‘Libby’ Liberty visits PLAS
Published 3:00 am Tuesday, October 25, 2016
Short of the glory that comes through knowing Jesus, there is no greater message that Kristen Sharp can share than the message of Liberty’s Legacy.
Sharp has the honor, the privilege, the joy of traveling across the state, from Huntsville to the Gulf Coast, sharing the message of liberty and freedom to students of all ages.
Although she is a professional actress and has appeared in Broadway shows, there is no bigger role she could play than that of “Libby” Liberty.
“I was in New York on 9/11 but I came home to Birmingham and I love the role that I am playing now,” said Sharp who presented the Liberty’s Legacy program to elementary students at Pike Liberal Arts School Monday.
As Libby Liberty, she brings the Statue of Liberty into focus, physically, and into to life, symbolically.
To put the Statue of Liberty into perspective, Sharp said Lady Liberty’s mouth is the size of electric guitar. Her finger is eight feet in length or the size of a car. Her height is 305 feet, which is the length of a football field.
Symbolically, Lady Liberty has a torch in her right hand, which is a beacon light of freedom. In her left hand, Lady Liberty holds a tablet with the date, July 4, 1776, America’s Independence Day. Around her feet are chains that have been broken. The broken chains represent freedom from aggression.
“The Statue of Liberty stands for everything that makes America great,” Sharp said. “It is an enduring symbol of freedom and is the embodiment of the ideas and ideals our country was founded upon.
“In many of the schools across Alabama, civics is not taught anymore. Liberty’s Legacy is the perfect introduction to America’s story. The story puts lights in the eyes of young children.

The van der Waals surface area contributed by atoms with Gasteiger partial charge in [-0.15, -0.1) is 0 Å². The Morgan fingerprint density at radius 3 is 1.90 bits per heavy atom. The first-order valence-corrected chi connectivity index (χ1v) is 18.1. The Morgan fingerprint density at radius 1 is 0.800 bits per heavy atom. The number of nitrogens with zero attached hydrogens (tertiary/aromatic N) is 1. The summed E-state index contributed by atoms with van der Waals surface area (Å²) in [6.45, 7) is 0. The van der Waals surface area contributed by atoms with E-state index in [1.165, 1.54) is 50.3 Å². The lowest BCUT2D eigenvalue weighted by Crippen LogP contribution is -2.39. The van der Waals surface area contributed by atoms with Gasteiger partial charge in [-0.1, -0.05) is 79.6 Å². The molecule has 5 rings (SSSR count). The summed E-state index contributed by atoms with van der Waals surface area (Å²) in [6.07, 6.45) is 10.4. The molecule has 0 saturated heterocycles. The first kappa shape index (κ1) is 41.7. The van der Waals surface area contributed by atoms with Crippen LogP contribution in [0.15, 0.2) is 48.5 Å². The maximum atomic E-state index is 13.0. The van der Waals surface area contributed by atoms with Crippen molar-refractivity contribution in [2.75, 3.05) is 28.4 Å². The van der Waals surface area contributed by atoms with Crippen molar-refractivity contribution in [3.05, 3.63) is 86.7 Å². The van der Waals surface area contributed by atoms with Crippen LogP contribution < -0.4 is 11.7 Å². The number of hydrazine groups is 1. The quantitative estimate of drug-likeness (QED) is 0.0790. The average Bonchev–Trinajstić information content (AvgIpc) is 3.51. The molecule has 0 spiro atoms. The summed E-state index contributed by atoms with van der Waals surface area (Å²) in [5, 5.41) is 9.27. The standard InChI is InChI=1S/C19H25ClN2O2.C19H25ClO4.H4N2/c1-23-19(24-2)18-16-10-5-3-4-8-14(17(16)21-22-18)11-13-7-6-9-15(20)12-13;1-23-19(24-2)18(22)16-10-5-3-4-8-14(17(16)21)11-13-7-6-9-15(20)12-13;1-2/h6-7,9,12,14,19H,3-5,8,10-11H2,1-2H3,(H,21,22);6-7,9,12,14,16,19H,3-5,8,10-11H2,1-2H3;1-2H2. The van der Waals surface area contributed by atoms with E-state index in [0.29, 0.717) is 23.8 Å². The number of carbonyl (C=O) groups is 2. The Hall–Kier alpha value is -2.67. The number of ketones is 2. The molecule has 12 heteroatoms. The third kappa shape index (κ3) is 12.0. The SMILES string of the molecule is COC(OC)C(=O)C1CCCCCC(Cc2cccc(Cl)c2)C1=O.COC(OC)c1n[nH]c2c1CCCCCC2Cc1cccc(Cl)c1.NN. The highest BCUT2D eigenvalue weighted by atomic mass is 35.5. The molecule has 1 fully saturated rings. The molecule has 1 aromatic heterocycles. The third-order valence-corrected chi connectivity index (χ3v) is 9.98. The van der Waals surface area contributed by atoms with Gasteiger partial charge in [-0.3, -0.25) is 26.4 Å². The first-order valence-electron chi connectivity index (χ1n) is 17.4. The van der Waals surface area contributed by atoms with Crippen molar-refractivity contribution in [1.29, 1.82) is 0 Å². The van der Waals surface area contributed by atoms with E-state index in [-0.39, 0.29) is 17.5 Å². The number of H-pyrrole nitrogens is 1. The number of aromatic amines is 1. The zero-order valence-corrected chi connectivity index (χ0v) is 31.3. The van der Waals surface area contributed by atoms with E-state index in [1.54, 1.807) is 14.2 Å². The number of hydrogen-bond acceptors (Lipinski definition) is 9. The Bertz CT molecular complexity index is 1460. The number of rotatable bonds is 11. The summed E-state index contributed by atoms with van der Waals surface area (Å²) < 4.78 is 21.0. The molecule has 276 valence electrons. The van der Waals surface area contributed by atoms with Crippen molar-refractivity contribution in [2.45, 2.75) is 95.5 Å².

“It is also a reminder to all of the amazing opportunities and responsibilities we have as citizens of the United States.
It teaches our ‘Next Generation of Great Americans’ to recognize and appreciate our hometown heroes. It shows the young students that they call all be hometown heroes, no matter what where they live or what their circumstances in life.”
Sharp said it is important for students to understand, at an early age, that, to be a hero, it’s not necessary to do big things.
“The small things that you do for your community and for others add up to be important things,” she said. “You can be a hero in a small town. You can make a big and lasting impact on the lives of others and on your community. You do not have to live in a big city or do big things to be a hero. Small things can have a huge impact.”
Libby Liberty told the PLAS students that all great Americans, including George Washington, Martin Luther King, Jr. and Thomas Edison, had one thing in common – the love of country.
If today’s young Americans exhibit that same love of country and uphold the symbolic ideals, of Lady liberty, they will be the Next Generation of Great Americans and will do great things in big and small ways, Sharp said.
Liberty’s Legacy is sponsored by Troy Bank & Trust. Becky Baggett, PLAS principal, expressed appreciation to TB&T and to Liberty’s Legacy for providing PLAS students with the opportunity to participate.